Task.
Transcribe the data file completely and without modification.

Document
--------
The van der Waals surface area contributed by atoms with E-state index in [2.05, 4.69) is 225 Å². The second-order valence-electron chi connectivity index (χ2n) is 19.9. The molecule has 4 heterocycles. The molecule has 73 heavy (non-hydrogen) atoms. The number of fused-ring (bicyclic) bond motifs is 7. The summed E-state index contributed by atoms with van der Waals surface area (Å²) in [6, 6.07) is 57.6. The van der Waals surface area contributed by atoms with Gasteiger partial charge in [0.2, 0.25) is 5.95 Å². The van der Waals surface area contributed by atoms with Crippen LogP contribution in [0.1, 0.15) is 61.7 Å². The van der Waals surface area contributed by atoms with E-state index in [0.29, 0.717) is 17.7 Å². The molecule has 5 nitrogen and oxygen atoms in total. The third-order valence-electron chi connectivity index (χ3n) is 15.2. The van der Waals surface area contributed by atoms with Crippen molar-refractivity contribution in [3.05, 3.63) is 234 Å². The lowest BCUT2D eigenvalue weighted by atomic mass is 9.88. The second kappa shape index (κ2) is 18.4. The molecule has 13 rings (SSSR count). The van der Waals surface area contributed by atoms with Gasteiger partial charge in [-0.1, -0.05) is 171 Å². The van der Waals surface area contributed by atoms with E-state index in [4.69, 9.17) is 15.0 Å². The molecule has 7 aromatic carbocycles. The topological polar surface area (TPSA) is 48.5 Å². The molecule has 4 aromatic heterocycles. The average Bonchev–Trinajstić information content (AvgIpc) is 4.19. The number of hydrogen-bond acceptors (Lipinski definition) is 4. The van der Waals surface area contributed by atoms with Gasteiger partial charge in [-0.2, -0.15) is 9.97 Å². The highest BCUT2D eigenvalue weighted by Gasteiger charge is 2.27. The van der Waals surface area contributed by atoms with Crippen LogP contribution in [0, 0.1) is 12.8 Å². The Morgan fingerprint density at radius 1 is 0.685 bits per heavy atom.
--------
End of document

The van der Waals surface area contributed by atoms with E-state index in [2.05, 4.69) is 225 Å². The second-order valence-electron chi connectivity index (χ2n) is 19.9. The molecule has 4 heterocycles. The molecule has 73 heavy (non-hydrogen) atoms. The number of fused-ring (bicyclic) bond motifs is 7. The summed E-state index contributed by atoms with van der Waals surface area (Å²) in [6, 6.07) is 57.6. The van der Waals surface area contributed by atoms with Gasteiger partial charge in [0.2, 0.25) is 5.95 Å². The van der Waals surface area contributed by atoms with Crippen LogP contribution in [0.1, 0.15) is 61.7 Å². The van der Waals surface area contributed by atoms with E-state index in [0.29, 0.717) is 17.7 Å². The molecule has 5 nitrogen and oxygen atoms in total. The third-order valence-electron chi connectivity index (χ3n) is 15.2. The van der Waals surface area contributed by atoms with Crippen molar-refractivity contribution in [3.05, 3.63) is 234 Å². The lowest BCUT2D eigenvalue weighted by atomic mass is 9.88. The second kappa shape index (κ2) is 18.4. The molecule has 13 rings (SSSR count). The van der Waals surface area contributed by atoms with Gasteiger partial charge in [-0.1, -0.05) is 171 Å². The van der Waals surface area contributed by atoms with E-state index in [4.69, 9.17) is 15.0 Å². The molecule has 7 aromatic carbocycles. The topological polar surface area (TPSA) is 48.5 Å². The molecule has 4 aromatic heterocycles. The average Bonchev–Trinajstić information content (AvgIpc) is 4.19. The number of hydrogen-bond acceptors (Lipinski definition) is 4. The van der Waals surface area contributed by atoms with Gasteiger partial charge in [-0.2, -0.15) is 9.97 Å². The highest BCUT2D eigenvalue weighted by Gasteiger charge is 2.27. The van der Waals surface area contributed by atoms with Crippen LogP contribution in [0, 0.1) is 12.8 Å². The Morgan fingerprint density at radius 1 is 0.685 bits per heavy atom.